This might sound obvious — I consider it a universal rule of travel — but it bears repeating in our instant-gratification society. Anticipation is a powerful appetizer.
In Melbourne, Australia, for example, the reward for standing on the pavement in a graffiti-tagged parking garage in the Central Business District is one of the best Thai meals you’ll encounter in your lifetime.
Outside of Soi 38, a chalkboard sign tells customers “please wait in line to be seated.” Once you get through, you find a little vestibule with Polaroids of Bangkok street food dishes taped to the wall and a bustling dining room full of colorful metal tables and stools. The place is so popular there’s an annex in the back with more tables and a Thai tuk-tuk planted right on the concrete.
During a trip last year, frosty glasses of beer set the stage for the restaurant’s Ultimate Bowl, a two-person serving of spicy and sour tom yum soup containing treasure after treasure: fried pork belly and shrimp and squid, gleaming scallops and raw egg yolks and pork meatballs. My wife and I were deliriously happy.
Committing to the wait also meant avoiding the endless discussion of where to go that led us into a just-fine place for yum cha on an earlier evening. Tensions may flare when two hangry people are turned away at the door of a full restaurant.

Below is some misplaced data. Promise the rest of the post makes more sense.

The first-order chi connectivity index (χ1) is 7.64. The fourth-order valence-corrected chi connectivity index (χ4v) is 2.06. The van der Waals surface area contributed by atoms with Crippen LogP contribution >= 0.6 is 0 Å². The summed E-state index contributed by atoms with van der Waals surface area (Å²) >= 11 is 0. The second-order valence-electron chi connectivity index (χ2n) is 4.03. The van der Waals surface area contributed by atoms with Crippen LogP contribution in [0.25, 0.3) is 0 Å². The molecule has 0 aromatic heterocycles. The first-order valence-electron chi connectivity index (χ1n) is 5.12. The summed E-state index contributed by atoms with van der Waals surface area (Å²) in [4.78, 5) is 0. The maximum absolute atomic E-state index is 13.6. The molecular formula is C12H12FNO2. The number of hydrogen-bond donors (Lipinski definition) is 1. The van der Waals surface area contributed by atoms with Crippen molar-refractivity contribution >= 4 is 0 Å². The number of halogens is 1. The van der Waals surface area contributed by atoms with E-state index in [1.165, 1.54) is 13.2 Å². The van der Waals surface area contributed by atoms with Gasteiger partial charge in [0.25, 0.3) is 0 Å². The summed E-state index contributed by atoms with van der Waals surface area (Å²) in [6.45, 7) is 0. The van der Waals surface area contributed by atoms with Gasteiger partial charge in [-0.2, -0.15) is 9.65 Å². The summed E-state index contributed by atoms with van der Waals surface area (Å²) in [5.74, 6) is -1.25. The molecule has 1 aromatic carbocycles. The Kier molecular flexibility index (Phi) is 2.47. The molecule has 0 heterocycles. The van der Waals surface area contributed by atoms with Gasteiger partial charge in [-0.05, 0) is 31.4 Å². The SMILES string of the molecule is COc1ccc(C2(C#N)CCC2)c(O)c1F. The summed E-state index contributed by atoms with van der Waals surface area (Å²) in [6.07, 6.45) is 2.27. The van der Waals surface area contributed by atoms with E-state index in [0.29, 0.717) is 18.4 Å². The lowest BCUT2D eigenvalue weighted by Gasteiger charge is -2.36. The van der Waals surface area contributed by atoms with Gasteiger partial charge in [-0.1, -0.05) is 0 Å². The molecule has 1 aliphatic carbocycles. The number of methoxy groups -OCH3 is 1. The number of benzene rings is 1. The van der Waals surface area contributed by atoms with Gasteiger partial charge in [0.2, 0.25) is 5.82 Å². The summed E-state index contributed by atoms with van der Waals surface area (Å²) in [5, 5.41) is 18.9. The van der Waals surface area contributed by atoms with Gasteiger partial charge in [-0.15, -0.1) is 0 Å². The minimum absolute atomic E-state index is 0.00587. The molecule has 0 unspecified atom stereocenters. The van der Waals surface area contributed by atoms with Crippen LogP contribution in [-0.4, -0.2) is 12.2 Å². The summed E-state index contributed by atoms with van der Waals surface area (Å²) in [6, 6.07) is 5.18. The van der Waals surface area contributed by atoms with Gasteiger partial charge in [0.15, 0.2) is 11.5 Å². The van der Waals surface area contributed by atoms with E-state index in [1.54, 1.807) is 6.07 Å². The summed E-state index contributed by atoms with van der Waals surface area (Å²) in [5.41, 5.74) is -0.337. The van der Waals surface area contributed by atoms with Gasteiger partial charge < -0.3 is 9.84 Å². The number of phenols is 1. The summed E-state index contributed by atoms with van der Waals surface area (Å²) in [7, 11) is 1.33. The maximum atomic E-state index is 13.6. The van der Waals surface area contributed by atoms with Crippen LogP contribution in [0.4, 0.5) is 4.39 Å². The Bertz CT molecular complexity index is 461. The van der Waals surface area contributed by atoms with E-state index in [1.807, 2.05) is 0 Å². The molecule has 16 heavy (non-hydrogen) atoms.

On the same visit to Melbourne, we passed the high-fashion boutiques, towering office buildings and glitzy malls of the CBD to wait in the cold outside Lune Croissanterie. Our time in line gave a chance to appreciate the street fashion of the Melbourne set (it’s a city of sneakerheads). Once inside, I had a flat white that made me understand the national pride in the espresso drink, and a crackly ham and cheese croissant engineered by Formula One aerodynamicist-turned-baker Kate Reid.
In the United States, standing in line for a shot at a no-reservations score has long sustained barbecue joints (see Snow’s in Lexington, Tex.), pizzerias (L’industrie in Brooklyn is so worth it) and bars (good luck getting into the Front Room at Double Chicken Please in Manhattan). On occasion a line might mean more hype than substance: Georgetown Cupcake has its haters, and I do not get the fuss over Levain’s giant cookies.
All of the aforementioned businesses have been well-documented in local and international media, each likely to appear in the most rudimentary pre-trip research. When you’re line-spotting on the fly, however, you often turn up something completely unexpected.
On a trip to Mexico City, I approached a street food vendor based on the dozens of people trailing behind it. That brought me to my first chilaquiles torta, a sandwich stuffed with salsa-covered tortilla chips, a fried chicken cutlet and refried beans. The crush of carbohydrates would have never been on my radar.
If you’re a vacation prepper like me — think a pin-clustered Google Maps and dossier-level Google docs — joining a line is a way to stay present and not overthink every decision. Now you’re a temporary part of the local community. All those sets of feet are a collective vote of confidence. What you’re about to eat is worth it.